John 13:34,35

 

Legalism is a replacement for grace and one that, I sense, makes God sad, because we can never live up to it. It becomes all about what’s on the outside rather than changing what’s on the inside. Legalism results in shame and guilt, or a wrongful sense of pride (see Matthew 23:27-28).

Fourth, rules allow us to feel in control. It is scary to give everything over to God and to trust Him with every aspect of our lives! But we must relinquish our desire for control (whether of ourselves or others) when we follow Jesus, because grace is free.

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Trusting God is a bit like jumping out of an aeroplane wearing a parachute. Only you haven’t seen the parachute – you’ve just been told it’s there. It is scary! But the views are astounding. And you’ll never be the same again. (image from idpinthat.com)

My sheep hear my voice. I know them, and they follow me. I give them eternal life, and they will never perish. No one will snatch them out of my hand.

John 10:27,28

 

Liminal Spaces: Church as Renewal

 

…[I once saw] these shocking words in chalk on the sidewalk… ‘I watch how foolishly man guards his nothing, thereby keeping Me out. Truly God is hated here.’ …I knew there was some truth in what that person wrote, especially in a country where most people are quite comfortable churchgoers and almost all of us do ‘guard our nothing’… It is a knowing that we folks inside the system are not privy to, whereas the beggars to the system see it clearly…

What Jesus and all of the prophets are trying to do is to make sure that all of us have that experience somewhere in our lives of being on the losing side, knowing how much it hurts to hurt… or being someone who has been looked down upon for any reason. That place outside of the system is a liminal space where transformation and conversion is much more likely. 

Isn’t it ironic that most of the gospel has probably been preached and taught by people who are very comfortable? 

~ Richard Rohr, Things Hidden: Scripture as Spirituality

I don’t live in a country where most people are churchgoers. A century ago that might have been the case. WWI saw many British people lose their faith, probably because of exactly what Rohr writes in the above extract. However, there has long been a general complacency within what’s left. Church in many cases has become (or has always been) ‘something we do on a Sunday’. It’s about committees and jumble sales and wearing nice clothes: very middle class and comfortable.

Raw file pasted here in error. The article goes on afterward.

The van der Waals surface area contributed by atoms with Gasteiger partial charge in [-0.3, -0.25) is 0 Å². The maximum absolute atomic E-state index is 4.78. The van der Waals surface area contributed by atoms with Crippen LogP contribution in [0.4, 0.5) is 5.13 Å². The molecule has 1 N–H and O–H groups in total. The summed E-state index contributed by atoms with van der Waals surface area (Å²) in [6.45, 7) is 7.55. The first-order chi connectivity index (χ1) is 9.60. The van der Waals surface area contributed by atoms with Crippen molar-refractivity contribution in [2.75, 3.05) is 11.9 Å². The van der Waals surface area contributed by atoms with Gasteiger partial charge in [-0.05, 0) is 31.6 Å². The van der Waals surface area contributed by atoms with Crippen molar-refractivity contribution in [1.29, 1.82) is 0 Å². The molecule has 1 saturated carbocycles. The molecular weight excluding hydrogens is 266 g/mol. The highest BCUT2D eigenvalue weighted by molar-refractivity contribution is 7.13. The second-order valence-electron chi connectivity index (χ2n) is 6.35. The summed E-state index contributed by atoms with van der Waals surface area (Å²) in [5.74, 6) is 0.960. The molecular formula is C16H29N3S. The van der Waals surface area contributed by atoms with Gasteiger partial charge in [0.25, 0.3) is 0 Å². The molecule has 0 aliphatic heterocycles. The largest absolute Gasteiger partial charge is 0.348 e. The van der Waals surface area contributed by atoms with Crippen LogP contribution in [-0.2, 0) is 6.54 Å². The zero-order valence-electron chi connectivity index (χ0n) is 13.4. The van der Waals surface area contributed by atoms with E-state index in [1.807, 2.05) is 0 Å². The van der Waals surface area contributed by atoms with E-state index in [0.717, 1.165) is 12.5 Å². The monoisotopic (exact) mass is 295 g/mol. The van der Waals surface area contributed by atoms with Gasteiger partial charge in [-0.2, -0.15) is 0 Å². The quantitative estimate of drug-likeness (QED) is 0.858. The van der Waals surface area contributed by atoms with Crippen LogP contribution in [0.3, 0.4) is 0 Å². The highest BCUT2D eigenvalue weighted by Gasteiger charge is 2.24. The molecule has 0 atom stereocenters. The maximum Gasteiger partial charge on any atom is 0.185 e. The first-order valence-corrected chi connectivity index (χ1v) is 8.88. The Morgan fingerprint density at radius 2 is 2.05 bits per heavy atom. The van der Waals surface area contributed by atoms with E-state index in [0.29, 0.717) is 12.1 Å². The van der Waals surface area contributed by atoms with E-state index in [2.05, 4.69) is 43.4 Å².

No wonder I left the church I grew up in! Thankfully I did it because I wanted more of God, not less. No wonder the young have, generation by generation, left what they knew of Christianity. Even as a child I could see the gap between what was taught by Jesus and what was actually occurring. They weren’t awful people. They were all very well-meaning, but it was all built around something which had no substance. A puff of air and it all falls apart. This is not what it means to follow Christ. ‘Love one another’ has to hurt.

‘Do not be conformed to this world, but be transformed by the renewing of your minds…’

Romans 12:2a

Reblog: To Throw Our Pebble Unceasingly

Dorothy Day is featured in the book ‘Streams of Living Water’ by Richard Foster. A fascinating figure, especially because she wasn’t a nun (not that there’s anything wrong with being a nun!) but was just an ordinary lady. I like the pebble analogy. I can cope with pebbles. Kindness could be a pebble – a smile, a friendly face. Too often we put pressure on ourselves because the world is such a sad place and we so desperately want to share God’s transforming love. So we try to ‘save’ the world and then everything becomes overwhelming. Dunno why we think we can ‘save’ anything since Jesus already did that, but… pebbles. I can do pebbles, by grace. Thank you, God, for changing pebbles into waves and waves into tides. May we never underestimate what you can do through one small act of love. Amen.

Contemplative in the Mud

dorothyday4What we would like to do is change the world… by crying out unceasingly for the rights of the workers, of the poor, of the destitute. We can throw our pebble in the pond and be confident that its ever widening circle will reach around the world.
Dorothy Day (1897–1980)